10 Things You Didn't Know About The Expanse

7. Plant Life

The Expanse

The plants that can be seen growing all along The Rocinante and other ships are a practically minded solution to the classic science fiction problem of life support.

This hydroponics approach, the concept of which is based on recent and ongoing research into plants in low gravity environments, is another example of how the series takes expected tropes of the genre and re-imagines them with realism in mind.

Where a show like Star Trek would have an artificial system of air recycling, The Expanse utilises the natural effects of photosynthesis to produce oxygen for its vessels. Men like Praxideke Meng fill the role of life support technician; as botanists their work can be the difference between life and death on a ship like The Rocinante.

Replacing and maintaining plants is also a whole lot easier than getting new parts for a complex artificial life support system, and finding the fertiliser for it isn't too hard either.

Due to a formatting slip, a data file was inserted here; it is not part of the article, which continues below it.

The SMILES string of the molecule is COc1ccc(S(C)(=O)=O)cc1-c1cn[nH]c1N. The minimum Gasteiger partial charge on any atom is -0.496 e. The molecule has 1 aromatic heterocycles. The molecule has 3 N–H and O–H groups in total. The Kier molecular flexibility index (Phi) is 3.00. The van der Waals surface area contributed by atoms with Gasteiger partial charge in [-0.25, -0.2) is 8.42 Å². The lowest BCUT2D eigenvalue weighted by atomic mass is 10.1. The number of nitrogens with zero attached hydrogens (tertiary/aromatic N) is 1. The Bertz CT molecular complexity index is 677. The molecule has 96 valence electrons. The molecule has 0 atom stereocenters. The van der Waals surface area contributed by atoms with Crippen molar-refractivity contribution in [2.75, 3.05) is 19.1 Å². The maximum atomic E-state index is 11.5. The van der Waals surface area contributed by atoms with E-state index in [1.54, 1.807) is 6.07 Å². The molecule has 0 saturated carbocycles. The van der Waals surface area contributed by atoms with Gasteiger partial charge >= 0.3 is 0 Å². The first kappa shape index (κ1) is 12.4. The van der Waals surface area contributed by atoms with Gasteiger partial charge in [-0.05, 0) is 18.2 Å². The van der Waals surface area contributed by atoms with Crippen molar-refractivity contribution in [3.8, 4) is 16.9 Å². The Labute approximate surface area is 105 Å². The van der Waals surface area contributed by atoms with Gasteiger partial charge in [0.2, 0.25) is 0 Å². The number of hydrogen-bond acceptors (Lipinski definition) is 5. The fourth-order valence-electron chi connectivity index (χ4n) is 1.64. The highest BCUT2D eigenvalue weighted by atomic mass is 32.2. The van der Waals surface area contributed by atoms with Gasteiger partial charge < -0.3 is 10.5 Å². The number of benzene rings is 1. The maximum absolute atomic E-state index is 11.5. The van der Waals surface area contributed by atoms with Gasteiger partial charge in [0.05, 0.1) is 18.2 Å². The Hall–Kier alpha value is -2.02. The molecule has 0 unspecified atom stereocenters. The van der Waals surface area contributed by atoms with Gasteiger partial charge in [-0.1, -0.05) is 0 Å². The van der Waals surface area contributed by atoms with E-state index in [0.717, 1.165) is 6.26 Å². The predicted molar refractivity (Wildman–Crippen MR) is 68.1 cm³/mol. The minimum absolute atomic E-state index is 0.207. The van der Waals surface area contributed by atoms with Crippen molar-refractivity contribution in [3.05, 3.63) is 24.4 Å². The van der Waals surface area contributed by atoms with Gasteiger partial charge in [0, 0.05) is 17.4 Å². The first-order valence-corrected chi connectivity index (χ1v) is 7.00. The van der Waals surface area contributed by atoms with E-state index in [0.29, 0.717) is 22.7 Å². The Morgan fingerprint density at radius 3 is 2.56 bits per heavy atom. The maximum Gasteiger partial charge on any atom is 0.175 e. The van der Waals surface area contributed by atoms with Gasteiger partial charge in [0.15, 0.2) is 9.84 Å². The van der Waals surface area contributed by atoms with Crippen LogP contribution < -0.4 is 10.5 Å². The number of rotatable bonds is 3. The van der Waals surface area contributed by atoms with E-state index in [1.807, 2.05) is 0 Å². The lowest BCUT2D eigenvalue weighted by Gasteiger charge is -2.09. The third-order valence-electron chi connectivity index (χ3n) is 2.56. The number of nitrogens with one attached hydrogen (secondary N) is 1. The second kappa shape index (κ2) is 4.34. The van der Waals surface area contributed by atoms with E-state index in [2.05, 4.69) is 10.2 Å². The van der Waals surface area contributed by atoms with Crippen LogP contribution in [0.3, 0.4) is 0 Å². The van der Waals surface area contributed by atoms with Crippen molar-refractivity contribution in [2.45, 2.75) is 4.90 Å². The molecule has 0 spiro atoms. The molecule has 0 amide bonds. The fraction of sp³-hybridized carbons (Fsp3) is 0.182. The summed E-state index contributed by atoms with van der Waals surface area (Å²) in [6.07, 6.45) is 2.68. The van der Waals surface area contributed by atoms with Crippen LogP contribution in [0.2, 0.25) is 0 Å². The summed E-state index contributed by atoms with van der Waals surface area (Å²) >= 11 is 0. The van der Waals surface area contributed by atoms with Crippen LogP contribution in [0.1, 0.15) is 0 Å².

Just ask Matt Damon when he gets back from Mars.

In this post: 
The Expanse
Posted On: 

My passion for all things Sci Fi goes back to my earliest days, when old VHS copies of Thunderbirds and Captain Scarlet gripped my tiny mind with their big, noisy vehicles and terrifying puppets. I'd like to say my taste got more refined over the years, but between the Warhammer, Space Dandy and niche Star Wars EU books, perhaps it just got broader. I've enjoyed games of all calibre since I figured out that dice weren't just for eating, and have written prose ever since I was left unsupervised with some crayons next to a white wall. I got away with it by calling it "schoolwork" for as long as I could, and university helped me keep the charade going a while longer. Since my work began to get published, it's made all those long hours repainting the walls seem worth it.